One thing I miss since the hockey passion has taken up all our head space around here is the children’s lego. We used to, when Ben was younger, sit on the floor and put together entire lego cities complete with fire stations and houses, construction scenes, and many little vehicles for his mini figures. We built buildings and connected streets leading to the police station. I spent many a Sunday morning, in pjs with my cup of coffee, sorting and playing with him to a point where I considered it my own hobby, too. Then the kids got bigger, the house appeared smaller, and there was less room to spread the lego we built out in the basement rec room. Also the hockey gear needed a place to dry and air out…
Whenever someone mentions wanting to have playdates at our house I feel
sorry for myself
happy (not for me, for the kids)
elated (at the idea of having socially acceptable kids)
upbeat (at the idea of having socially acceptable kids)
incredulous (at how much of the house can turn into a disaster scene in a mere couple of hours)
edgy (at how much of the noise can be interpreted as serious injury to one or all kids making the noise)
relieved (when everyone goes home and I can stick my two in the tub)
For the record, I grew up without a single playdate. I lived in Swizerland on the top floor of a small building and spent almost all of my childhood outside. We wandered around, visited the cows on the field beside the apartment, strolled up and down the quiet street toward the forest, entered the forest and climbed trees or took off our shoes and waded in the creek, visited friends, picked up friends, got locked into sheds by stupid boys, got unlocked out of the shed by friends who were looking for me, picked flowers for ugly women who hated children who made noise, rode other kids’ bikes up and down the sidewalk, skipped and threw sand at each other, exchanged clothes with girlfriends while hiding under the steps so stupid boys wouldn’t see our underwear, and in general, just hung around.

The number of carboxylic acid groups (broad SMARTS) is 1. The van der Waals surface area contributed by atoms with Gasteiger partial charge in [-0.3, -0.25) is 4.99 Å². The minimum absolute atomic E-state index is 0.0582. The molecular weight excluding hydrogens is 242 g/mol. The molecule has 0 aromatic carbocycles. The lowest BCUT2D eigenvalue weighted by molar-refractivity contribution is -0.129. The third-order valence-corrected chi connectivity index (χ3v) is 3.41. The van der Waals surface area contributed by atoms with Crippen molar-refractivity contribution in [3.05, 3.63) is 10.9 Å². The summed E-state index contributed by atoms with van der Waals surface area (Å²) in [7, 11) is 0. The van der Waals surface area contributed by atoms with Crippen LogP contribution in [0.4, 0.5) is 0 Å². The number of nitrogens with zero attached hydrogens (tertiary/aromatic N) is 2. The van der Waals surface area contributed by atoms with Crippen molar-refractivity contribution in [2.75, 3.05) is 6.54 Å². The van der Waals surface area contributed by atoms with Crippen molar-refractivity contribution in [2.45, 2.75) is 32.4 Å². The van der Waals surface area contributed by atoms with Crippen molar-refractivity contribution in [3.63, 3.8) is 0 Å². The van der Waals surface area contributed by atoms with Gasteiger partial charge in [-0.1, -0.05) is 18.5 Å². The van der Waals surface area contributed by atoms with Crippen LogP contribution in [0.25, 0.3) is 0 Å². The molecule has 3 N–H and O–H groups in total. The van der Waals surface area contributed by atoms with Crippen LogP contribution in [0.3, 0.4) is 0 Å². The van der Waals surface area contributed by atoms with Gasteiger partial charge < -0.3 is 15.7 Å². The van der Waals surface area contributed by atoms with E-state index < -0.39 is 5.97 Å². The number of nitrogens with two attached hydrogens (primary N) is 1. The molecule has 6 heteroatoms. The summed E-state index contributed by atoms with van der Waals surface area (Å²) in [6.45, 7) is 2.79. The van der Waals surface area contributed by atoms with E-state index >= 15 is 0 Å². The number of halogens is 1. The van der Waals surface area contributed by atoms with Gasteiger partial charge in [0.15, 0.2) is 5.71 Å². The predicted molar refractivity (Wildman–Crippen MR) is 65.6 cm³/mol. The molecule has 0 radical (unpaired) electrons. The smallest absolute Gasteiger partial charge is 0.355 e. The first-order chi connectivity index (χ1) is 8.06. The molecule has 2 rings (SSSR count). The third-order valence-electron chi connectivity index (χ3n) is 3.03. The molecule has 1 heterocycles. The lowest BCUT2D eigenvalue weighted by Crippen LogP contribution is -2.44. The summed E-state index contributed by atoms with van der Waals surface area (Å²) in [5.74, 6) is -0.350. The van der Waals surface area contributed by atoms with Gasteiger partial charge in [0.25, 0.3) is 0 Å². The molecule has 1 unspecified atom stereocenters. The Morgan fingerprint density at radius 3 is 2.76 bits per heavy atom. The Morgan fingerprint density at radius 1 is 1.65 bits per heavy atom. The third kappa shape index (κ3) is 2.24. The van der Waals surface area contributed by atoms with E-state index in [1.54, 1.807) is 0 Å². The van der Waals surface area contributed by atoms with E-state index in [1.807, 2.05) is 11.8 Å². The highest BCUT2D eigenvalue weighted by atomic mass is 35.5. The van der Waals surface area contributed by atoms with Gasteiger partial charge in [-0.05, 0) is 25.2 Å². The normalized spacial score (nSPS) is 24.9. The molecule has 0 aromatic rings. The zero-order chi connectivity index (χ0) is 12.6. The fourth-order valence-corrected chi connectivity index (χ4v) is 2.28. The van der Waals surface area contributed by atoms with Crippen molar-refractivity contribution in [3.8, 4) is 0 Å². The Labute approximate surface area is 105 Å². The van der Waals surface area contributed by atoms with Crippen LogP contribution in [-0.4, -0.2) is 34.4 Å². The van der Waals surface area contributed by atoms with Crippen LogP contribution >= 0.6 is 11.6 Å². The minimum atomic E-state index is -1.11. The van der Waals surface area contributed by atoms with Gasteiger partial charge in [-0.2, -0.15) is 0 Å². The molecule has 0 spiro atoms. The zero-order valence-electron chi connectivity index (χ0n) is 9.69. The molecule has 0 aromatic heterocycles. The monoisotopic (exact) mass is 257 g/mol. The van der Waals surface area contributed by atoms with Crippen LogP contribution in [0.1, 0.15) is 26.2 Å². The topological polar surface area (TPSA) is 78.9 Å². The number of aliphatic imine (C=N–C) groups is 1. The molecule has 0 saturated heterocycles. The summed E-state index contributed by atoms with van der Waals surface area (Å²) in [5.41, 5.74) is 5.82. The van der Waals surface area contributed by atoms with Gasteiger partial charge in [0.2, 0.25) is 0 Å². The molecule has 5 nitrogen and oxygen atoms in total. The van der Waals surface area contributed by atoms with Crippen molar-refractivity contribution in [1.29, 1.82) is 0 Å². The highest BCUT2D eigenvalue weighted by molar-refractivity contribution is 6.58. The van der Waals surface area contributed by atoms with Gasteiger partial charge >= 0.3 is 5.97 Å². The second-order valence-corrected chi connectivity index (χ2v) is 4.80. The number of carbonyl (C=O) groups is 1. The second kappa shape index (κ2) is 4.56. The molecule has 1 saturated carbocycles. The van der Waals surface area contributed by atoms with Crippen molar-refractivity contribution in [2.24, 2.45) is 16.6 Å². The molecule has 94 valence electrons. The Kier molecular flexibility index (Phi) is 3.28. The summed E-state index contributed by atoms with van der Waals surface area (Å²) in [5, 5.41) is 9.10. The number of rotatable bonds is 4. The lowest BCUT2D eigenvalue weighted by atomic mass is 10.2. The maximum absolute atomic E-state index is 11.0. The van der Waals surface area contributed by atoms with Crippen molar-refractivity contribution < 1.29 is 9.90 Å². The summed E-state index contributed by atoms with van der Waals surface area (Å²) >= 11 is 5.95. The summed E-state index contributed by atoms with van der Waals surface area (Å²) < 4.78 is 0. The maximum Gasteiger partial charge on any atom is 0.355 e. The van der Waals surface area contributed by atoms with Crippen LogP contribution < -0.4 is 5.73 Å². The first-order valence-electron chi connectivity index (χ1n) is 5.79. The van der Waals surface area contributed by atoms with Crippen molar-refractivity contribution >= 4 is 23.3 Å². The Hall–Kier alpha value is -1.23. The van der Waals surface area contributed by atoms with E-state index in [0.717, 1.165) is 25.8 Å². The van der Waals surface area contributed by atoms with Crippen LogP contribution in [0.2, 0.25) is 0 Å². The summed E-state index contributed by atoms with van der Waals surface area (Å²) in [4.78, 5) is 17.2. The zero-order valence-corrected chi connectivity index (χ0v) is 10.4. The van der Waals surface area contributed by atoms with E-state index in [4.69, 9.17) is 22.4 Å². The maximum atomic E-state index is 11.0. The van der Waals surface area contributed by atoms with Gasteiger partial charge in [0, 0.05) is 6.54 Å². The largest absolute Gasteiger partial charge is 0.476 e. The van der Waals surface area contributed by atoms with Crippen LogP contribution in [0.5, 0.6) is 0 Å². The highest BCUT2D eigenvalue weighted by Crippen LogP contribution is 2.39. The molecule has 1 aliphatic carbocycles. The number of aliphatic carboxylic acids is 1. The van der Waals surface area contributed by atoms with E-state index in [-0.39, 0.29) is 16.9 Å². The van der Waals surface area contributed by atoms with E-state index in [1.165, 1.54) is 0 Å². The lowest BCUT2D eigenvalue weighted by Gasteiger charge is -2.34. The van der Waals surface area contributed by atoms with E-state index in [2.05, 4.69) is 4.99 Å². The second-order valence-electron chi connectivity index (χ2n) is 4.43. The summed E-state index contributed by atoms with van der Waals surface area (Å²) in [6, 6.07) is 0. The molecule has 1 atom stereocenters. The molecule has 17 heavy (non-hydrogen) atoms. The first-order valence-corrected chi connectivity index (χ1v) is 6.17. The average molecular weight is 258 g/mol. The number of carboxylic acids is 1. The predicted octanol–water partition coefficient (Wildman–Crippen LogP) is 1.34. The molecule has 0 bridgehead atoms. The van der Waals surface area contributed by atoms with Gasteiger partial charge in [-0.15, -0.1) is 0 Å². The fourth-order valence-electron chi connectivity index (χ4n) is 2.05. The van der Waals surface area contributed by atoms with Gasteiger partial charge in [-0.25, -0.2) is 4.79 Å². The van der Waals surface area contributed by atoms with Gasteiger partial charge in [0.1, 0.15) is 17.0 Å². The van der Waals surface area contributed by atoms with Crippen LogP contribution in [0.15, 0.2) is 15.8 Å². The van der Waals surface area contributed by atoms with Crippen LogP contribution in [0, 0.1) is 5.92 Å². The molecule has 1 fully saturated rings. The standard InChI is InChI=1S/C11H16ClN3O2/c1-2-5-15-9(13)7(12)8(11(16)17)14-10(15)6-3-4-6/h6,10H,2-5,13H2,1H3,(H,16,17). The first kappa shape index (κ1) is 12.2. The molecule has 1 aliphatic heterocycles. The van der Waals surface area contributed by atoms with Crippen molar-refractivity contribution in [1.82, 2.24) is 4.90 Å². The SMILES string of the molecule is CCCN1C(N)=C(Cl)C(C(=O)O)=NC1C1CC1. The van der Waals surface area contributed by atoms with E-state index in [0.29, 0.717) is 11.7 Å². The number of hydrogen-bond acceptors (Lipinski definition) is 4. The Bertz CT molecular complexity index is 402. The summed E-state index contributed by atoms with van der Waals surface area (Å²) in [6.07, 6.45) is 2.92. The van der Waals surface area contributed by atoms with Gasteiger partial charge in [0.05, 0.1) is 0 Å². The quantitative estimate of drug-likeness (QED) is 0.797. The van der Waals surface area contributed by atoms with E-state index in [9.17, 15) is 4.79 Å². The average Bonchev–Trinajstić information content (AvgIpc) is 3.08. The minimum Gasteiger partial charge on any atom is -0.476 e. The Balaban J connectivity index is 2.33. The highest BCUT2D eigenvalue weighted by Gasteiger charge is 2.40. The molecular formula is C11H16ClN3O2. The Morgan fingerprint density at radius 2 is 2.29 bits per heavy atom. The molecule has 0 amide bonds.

This does not happen now.
And in some ways, a whole entire side of childhood has eternally disappeared.
Sometimes I wonder if WE are breeding them to be this way…
He wanted a special type of candy called Sugus, brought back from Switzerland from my mom. They are candies I enjoyed as a child growing up in Switzerland. We have two bags of them and I consider them something special, to enjoy occasionally.
Today they were in camp. When they came home I told them I had a special surprise ready for them and served them, to their delight, a slice of blueberry cheesecake and some nice warm tea.
5 minutes later Ben wanted a Sugus. I said no.
The ensuing crisis was rather mind boggling. He got so upset, so angry at me, hurling accusations and stomping around, I have to wonder why not having one little candy is worth such drama. What would happen if something more substantial happened? I mean, sheesh…
He wanted to know why I always say no.
Huh? How many times a day do I say yes to their endless requests?
Was that cheesecake surprise not enough? (Stupid question, of course it isn’t. It’s never enough).
Were we not just spoiled for two weeks with incessant Christmas cheer?
This reminds me of the time when my mom returned from Switzerland with goodies and gifts for them. The entire coffee table was covered with all sorts of wonderful and unique things. After they inspected each item, and mom got ready to go home, they had asked me for something (what it was eludes me at the moment) to which I said no. A similar outburst occurred with all the usual you always say no! and you are so mean! cries and complaints. And I thought the same thoughts as I do now.
Are my children spoiled?
Are all middle-class children spoiled?
Is childhood spoiled?
It’s something to remember, and address during a quieter time, to help them understand. There is nothing wrong, in my humble opinion, of describing to them just how fortunate they are. There is nothing wrong with saying no occasionally. I should do it more often, frankly.
Because the over-indulgence is not over – today at the grocery store I saw, side by side on a shelf, Valentine’s Day chocolates and Easter Cream Eggs. On the third day of the new year.